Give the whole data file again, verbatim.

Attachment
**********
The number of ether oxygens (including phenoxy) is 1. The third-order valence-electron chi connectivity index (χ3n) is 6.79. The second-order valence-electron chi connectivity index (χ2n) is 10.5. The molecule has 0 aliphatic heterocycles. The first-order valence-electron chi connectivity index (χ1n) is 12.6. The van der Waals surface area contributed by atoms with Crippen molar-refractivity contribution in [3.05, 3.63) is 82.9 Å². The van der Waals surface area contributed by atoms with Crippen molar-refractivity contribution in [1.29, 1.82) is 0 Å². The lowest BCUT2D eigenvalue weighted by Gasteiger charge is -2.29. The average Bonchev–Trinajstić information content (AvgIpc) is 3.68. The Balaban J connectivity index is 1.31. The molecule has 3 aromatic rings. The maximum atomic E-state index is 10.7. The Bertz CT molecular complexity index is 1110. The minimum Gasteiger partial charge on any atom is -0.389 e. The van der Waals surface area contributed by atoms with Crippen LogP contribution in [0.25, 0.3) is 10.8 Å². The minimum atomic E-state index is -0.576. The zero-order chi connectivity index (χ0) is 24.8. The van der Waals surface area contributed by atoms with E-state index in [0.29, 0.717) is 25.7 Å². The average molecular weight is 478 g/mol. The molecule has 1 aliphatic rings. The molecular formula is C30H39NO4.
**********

The number of ether oxygens (including phenoxy) is 1. The third-order valence-electron chi connectivity index (χ3n) is 6.79. The second-order valence-electron chi connectivity index (χ2n) is 10.5. The molecule has 0 aliphatic heterocycles. The first-order valence-electron chi connectivity index (χ1n) is 12.6. The van der Waals surface area contributed by atoms with Crippen molar-refractivity contribution in [3.05, 3.63) is 82.9 Å². The van der Waals surface area contributed by atoms with Crippen molar-refractivity contribution in [1.29, 1.82) is 0 Å². The lowest BCUT2D eigenvalue weighted by Gasteiger charge is -2.29. The average Bonchev–Trinajstić information content (AvgIpc) is 3.68. The Balaban J connectivity index is 1.31. The molecule has 3 aromatic rings. The maximum atomic E-state index is 10.7. The Bertz CT molecular complexity index is 1110. The minimum Gasteiger partial charge on any atom is -0.389 e. The van der Waals surface area contributed by atoms with Crippen LogP contribution in [0.25, 0.3) is 10.8 Å². The minimum atomic E-state index is -0.576. The zero-order chi connectivity index (χ0) is 24.8. The van der Waals surface area contributed by atoms with E-state index in [0.29, 0.717) is 25.7 Å². The average molecular weight is 478 g/mol. The molecule has 1 aliphatic rings. The molecular formula is C30H39NO4.